A Clemson University research team has started a project that targets the brain and could be the first step toward treatments for illnesses ranging from addiction to depression.
Team member Steve Foulger told South Carolina Radio Network that the research is studying a method of stimulating the brain that would have patients ingest tiny particles which would lodge near light-sensitive proteins. Folger said that would allow regular imaging to be taken without having to cut through the skull, helping to examine the impact of seizures or addiction.
“What we’re trying to do is make particles that are X-ray sensitive,” Foulger said. “So the idea would be that you don’t have to go through the skull. You can actually use normal medical X-rays. This field is actually an exploding field, Optogenetics, which is the use of light to modify brain behavior.”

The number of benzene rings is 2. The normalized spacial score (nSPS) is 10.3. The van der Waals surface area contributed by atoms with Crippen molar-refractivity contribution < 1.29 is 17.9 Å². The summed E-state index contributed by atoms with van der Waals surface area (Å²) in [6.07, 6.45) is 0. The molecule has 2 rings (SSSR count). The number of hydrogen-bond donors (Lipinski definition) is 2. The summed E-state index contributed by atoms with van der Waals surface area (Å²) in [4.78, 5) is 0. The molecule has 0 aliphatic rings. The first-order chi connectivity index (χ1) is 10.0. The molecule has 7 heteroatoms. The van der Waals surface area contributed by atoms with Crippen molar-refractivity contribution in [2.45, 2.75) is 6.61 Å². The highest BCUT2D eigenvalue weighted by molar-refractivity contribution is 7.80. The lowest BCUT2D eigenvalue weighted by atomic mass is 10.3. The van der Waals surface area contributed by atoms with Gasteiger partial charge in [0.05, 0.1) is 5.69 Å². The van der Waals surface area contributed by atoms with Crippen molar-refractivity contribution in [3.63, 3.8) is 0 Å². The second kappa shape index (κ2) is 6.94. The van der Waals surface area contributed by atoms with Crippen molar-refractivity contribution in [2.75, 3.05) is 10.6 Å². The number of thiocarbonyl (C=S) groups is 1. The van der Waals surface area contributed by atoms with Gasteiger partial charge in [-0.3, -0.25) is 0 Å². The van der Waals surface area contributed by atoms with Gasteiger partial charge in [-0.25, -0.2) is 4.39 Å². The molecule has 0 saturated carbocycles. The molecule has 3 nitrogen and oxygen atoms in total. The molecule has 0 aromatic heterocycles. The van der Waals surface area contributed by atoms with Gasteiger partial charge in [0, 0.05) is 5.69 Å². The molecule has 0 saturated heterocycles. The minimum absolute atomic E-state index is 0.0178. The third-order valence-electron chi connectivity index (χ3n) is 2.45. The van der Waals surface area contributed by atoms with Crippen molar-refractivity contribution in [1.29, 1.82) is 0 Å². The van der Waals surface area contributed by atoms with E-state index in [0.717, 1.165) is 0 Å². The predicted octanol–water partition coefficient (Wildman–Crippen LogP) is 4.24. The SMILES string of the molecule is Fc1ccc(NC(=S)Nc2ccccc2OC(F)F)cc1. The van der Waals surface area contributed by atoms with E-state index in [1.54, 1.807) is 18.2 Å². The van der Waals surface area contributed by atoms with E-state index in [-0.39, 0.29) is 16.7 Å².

When hit with the X-rays, the illuminated particles would activate changes in brain function.
Foulger said they received a $6-million grant from the National Science Foundation (NSF) for the research. “Pretty exciting to have Clemson University leading such a large effort in it.”
The project brings together chemists, engineers and neuroscientists from Clemson, the University of Alabama at Birmingham, the University of New Mexico and the University of South Carolina.